Building a successful business requires certain qualities. What challenges do you envisage in the landscape? Can you share a bit of these with our audience or readers?
Our goal is to address inequality in the beauty industry by creating better jobs for African suppliers and supporting new and growing beauty brands in DC. We know, of course, there are existing challenges to overcome. Our biggest challenge is how to create jobs in an underserved area across Africa, connect with a new wave of business owners to develop skills and scale production, and raise an industry in which Black-owned brands generate revenue. We are passionate about helping businesses succeed in Africa.
Ensuring you have the endurance and persistence to build a successful business is very important because success often does not happen overnight. Staying powerful requires a true commitment and passion for the solution you are bringing to market. This challenge requires the visionary to make sure they have balance and the right support network and systems around them.
Another challenge is access to the right capital to invest in growing your business. Money flows through people, so it’s key to have trusted relationships that create the right networks to access the right sized capital for your business. The last challenge I will touch on is hiring the right team and talent. Finding the people who have both the skill set and the commitment to help grow a business can sometimes feel impossible. It requires having a clear recruiting and onboarding process and effectively vetting each candidate.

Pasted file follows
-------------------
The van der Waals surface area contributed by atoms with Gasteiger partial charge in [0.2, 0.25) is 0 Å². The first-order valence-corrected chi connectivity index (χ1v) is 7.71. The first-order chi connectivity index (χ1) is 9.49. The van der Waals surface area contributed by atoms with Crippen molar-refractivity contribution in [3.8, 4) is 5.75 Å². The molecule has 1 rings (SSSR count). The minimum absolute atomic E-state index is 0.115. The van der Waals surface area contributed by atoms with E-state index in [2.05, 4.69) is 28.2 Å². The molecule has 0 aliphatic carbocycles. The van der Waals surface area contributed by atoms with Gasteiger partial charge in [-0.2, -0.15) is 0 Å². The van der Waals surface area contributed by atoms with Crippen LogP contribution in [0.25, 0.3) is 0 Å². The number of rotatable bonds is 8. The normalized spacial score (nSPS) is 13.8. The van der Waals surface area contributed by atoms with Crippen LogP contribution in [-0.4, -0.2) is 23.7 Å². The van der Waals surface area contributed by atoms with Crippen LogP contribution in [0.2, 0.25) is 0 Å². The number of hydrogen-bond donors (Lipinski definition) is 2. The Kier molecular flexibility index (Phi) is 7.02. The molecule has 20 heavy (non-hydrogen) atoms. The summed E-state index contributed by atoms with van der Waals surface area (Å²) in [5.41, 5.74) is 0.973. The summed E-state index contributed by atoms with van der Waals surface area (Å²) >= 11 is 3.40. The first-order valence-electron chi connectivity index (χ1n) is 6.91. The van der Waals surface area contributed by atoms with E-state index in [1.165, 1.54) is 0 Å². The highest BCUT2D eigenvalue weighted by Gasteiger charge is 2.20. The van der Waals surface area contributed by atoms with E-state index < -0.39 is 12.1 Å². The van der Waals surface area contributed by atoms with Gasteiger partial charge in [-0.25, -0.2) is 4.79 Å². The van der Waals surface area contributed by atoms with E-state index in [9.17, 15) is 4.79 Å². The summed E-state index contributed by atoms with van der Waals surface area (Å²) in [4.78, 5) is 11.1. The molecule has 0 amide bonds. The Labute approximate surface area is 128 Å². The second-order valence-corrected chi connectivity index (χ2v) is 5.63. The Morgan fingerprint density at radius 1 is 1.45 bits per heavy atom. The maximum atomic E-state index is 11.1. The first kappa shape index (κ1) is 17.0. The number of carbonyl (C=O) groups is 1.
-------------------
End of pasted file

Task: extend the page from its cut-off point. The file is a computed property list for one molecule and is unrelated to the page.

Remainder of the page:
Russia’s Military Diplomacy in Africa: High Risk, Low Reward and Limited Impact
By Kestér Kenn Klomegâh
The South African Institute of International Affairs, a Johannesburg-based foreign policy think tank, has released a special report on Russia-Africa relations. According to the report, Russia has signed military-technical agreements with over 20 African countries and has secured lucrative mining and nuclear energy contracts on the continent.
Russia views Africa as an increasingly important vector of its post-Western foreign policy. Its support for authoritarian regimes in Africa is readily noticeable, and its soft power has drastically eroded. As suspicions arise that Russia’s growing assertiveness in Africa is a driver of instability, its approach to governance encourages pernicious practices, such as kleptocracy and autocracy in Africa.
Over the years, Russia has fallen short of delivering its pledges and promises, with various bilateral agreements undelivered. Heading into the July 2023 Russia-Africa Summit in St Petersburg (unless the proposed date and venue change, again), Russia looks more like a ‘virtual great power’ than a genuine challenger to European, American, and Chinese influence.
What is particularly interesting relates to the well-researched report by Ovigwe Eguegu, a Nigerian policy analyst at Development Reimagined, a consultancy headquartered in Beijing, China. His report was based on more than 80 media publications dealing with Russia’s military-technical cooperation in Africa. His research focused on the Republic of Mali and the Central African Republic as case studies.